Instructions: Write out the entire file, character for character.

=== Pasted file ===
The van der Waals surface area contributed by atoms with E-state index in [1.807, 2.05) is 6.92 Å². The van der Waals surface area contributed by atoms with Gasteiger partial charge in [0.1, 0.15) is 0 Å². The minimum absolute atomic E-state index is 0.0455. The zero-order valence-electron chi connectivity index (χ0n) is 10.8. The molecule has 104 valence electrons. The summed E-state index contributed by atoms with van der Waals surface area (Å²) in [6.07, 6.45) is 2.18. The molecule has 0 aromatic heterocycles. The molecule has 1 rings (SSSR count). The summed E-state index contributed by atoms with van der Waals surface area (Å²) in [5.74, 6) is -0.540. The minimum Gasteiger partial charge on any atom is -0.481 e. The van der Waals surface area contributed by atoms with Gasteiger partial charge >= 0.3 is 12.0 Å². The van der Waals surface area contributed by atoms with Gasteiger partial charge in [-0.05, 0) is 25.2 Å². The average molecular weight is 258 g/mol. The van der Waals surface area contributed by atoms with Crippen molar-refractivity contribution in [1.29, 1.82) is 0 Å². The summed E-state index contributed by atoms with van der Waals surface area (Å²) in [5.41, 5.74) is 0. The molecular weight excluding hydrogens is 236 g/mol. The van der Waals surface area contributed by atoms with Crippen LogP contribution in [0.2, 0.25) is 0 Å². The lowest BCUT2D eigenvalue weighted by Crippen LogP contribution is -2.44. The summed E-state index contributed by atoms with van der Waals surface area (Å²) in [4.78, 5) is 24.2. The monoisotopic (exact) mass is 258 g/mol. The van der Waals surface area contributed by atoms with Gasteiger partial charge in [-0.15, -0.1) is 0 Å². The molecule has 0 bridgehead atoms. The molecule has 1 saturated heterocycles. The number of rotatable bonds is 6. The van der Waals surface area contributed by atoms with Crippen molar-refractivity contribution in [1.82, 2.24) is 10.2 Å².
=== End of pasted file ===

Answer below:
The van der Waals surface area contributed by atoms with E-state index in [1.807, 2.05) is 6.92 Å². The van der Waals surface area contributed by atoms with Gasteiger partial charge in [0.1, 0.15) is 0 Å². The minimum absolute atomic E-state index is 0.0455. The zero-order valence-electron chi connectivity index (χ0n) is 10.8. The molecule has 104 valence electrons. The summed E-state index contributed by atoms with van der Waals surface area (Å²) in [6.07, 6.45) is 2.18. The molecule has 0 aromatic heterocycles. The molecule has 1 rings (SSSR count). The summed E-state index contributed by atoms with van der Waals surface area (Å²) in [5.74, 6) is -0.540. The minimum Gasteiger partial charge on any atom is -0.481 e. The van der Waals surface area contributed by atoms with Gasteiger partial charge >= 0.3 is 12.0 Å². The van der Waals surface area contributed by atoms with Gasteiger partial charge in [-0.05, 0) is 25.2 Å². The average molecular weight is 258 g/mol. The van der Waals surface area contributed by atoms with Crippen molar-refractivity contribution in [1.29, 1.82) is 0 Å². The summed E-state index contributed by atoms with van der Waals surface area (Å²) in [5.41, 5.74) is 0. The molecular weight excluding hydrogens is 236 g/mol. The van der Waals surface area contributed by atoms with Crippen LogP contribution in [0.2, 0.25) is 0 Å². The lowest BCUT2D eigenvalue weighted by Crippen LogP contribution is -2.44. The summed E-state index contributed by atoms with van der Waals surface area (Å²) in [4.78, 5) is 24.2. The monoisotopic (exact) mass is 258 g/mol. The van der Waals surface area contributed by atoms with Gasteiger partial charge in [-0.15, -0.1) is 0 Å². The molecule has 0 bridgehead atoms. The molecule has 1 saturated heterocycles. The number of rotatable bonds is 6. The van der Waals surface area contributed by atoms with Crippen molar-refractivity contribution in [1.82, 2.24) is 10.2 Å².